How to Grow a Staghorn Fern

Overview

Staghorn ferns (Platycerium bifurcatum) are large, showy tropical plants. There are 17 varieties of the fern, some of which can grow up to 4 feet or more in width and length. Staghorn ferns are epiphytic plants, which are sometimes also called air plants. Epiphytic plants take their nutrients from the air or other sources rather than soil. In the case of staghorn ferns, they "catch" plant debris in their fronds and obtain nutrients as those debris decompose. For this reason, they usually grow on trees. Growing a staghorn fern is a bit different than growing a fern planted in soil.

Step 1

Plant your staghorn fern in the proper manner. Never plunge it into a pot of soil. Instead, wrap the roots in wet peat moss or surround them with damp bark, then place the plant and potting medium in a wire basket, or attach it with wire or fishing line to a piece of untreated lumber.

Step 2

Provide sunlight and warmth for your plant. These are tropical, heat-loving ferns. They should be grown inside in USDA growing zones colder than zone 10. Because they are usually attached to tree trunks, they are used to filtered sunlight, not direct sunlight. For that reason, place staghorn ferns in an area that has filtered or dappled sun, such as by a window with a sheer curtain, or on a trellis that receives a bit of shade.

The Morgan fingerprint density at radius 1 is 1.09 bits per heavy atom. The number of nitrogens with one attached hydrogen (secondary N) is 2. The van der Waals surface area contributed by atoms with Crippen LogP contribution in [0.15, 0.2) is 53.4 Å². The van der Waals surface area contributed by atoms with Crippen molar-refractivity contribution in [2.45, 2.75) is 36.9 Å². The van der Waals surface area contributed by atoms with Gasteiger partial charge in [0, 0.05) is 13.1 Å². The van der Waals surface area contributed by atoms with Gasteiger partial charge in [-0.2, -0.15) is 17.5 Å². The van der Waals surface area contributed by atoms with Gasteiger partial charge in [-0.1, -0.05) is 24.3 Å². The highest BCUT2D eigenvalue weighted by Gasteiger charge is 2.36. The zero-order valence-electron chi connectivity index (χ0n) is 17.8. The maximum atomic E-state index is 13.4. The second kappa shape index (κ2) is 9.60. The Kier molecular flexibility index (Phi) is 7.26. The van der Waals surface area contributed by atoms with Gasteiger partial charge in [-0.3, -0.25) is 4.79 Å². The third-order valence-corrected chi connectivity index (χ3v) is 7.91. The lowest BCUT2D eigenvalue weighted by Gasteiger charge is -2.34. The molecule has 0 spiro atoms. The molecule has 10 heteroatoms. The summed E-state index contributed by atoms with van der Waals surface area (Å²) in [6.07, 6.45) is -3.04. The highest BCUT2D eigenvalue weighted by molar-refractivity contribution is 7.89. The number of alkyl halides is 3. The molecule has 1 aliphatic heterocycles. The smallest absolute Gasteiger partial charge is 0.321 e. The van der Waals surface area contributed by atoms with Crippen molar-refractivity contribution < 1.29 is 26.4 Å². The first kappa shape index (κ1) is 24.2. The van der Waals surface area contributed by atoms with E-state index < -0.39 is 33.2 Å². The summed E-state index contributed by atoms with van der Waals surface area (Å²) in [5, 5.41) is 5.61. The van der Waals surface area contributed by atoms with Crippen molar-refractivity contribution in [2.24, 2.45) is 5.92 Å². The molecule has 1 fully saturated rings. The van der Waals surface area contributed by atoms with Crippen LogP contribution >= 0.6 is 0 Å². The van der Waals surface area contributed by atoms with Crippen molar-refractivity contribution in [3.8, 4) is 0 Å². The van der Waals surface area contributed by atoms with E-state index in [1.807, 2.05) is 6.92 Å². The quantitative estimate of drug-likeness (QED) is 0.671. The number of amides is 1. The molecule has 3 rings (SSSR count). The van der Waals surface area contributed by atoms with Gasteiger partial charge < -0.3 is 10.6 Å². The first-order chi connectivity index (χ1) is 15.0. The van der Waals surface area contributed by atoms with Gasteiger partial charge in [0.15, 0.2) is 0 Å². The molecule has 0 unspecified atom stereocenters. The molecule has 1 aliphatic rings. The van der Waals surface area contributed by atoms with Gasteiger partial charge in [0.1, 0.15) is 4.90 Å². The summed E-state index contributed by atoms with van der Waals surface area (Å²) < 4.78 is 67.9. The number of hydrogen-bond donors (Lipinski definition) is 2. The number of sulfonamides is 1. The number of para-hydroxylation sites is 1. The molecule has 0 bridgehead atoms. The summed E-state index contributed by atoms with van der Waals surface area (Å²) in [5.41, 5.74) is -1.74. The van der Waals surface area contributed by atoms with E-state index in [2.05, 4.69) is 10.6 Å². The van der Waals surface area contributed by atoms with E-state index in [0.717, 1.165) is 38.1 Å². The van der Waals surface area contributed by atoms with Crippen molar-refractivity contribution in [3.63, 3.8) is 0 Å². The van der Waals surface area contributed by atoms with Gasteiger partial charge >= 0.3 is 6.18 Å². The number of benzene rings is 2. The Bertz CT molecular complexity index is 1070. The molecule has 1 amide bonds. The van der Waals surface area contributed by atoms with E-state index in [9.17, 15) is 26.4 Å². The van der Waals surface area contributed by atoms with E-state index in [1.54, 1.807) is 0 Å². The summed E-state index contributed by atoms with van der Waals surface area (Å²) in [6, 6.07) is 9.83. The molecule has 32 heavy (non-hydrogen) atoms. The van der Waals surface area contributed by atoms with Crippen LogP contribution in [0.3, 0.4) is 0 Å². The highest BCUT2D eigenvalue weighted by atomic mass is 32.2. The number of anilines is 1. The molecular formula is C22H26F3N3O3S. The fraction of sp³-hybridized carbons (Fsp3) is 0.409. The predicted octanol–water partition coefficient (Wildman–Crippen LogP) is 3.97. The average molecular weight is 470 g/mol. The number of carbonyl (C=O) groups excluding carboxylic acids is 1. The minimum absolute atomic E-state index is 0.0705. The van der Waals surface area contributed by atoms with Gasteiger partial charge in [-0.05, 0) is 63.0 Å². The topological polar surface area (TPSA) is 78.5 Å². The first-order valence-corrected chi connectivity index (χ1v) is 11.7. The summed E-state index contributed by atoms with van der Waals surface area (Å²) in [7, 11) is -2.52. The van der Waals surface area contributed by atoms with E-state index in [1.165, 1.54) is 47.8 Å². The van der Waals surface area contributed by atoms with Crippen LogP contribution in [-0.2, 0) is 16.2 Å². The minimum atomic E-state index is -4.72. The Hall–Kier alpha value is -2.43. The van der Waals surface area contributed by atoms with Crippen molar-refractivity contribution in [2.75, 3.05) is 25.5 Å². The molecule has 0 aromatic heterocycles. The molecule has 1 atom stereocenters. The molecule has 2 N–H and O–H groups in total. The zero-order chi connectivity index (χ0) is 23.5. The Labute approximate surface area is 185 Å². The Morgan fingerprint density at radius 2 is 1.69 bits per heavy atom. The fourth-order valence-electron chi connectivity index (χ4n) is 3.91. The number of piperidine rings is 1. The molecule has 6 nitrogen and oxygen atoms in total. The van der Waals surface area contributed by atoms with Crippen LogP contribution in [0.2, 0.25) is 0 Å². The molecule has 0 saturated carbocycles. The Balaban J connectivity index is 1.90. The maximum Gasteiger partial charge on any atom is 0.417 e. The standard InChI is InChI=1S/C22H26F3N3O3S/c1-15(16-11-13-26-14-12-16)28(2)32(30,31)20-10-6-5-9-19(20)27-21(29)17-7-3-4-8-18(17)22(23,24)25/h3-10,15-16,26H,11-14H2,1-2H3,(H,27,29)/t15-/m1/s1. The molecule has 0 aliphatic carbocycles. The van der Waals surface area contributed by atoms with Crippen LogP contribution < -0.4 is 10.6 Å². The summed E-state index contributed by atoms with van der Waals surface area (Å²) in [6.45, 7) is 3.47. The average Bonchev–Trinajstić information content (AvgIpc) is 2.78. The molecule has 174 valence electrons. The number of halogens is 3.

Step 3

Water only when the planting medium has dried out completely. Watch for the leaves to begin wilting, or insert your finger deeply into the planting medium to check for moisture. If you can detach the plant from the mount, soak the root ball in water for a few minutes. Otherwise, pour water on the roots. Once-a-week waterings should be sufficient during hot periods with fewer waterings required during the winter.

Step 4

Fertilize your staghorn with a balanced, water-soluble fertilizer (10-10-10). Use the fertilizer in place of a regular watering once a month during the hot summer months, and once every two months in the winter.

Things You'll Need

  • Peat moss or tree bark
  • Wire basket or piece of untreated wood
  • Wire or fishing line
  • Balanced, water-soluble fertilizer (10-10-10)

References

  • University of Florida IFAS Extension: Staghorn Ferns at a Glance
  • University of Arkansas: Plant of the Week: Staghorn Fern
Keywords: staghorn fern, Platycerium bifurcatum, epiphytic plants

About this Author

April Sanders has been a professional writer since 1998. Previously, she worked as an educator and currently writes academic research content for EBSCO publishing and elementary reading curriculum for Compass Publishing. She holds a Bachelor of Arts in social psychology from the University of Washington and a master's degree in information sciences and technology in education from Mansfield University.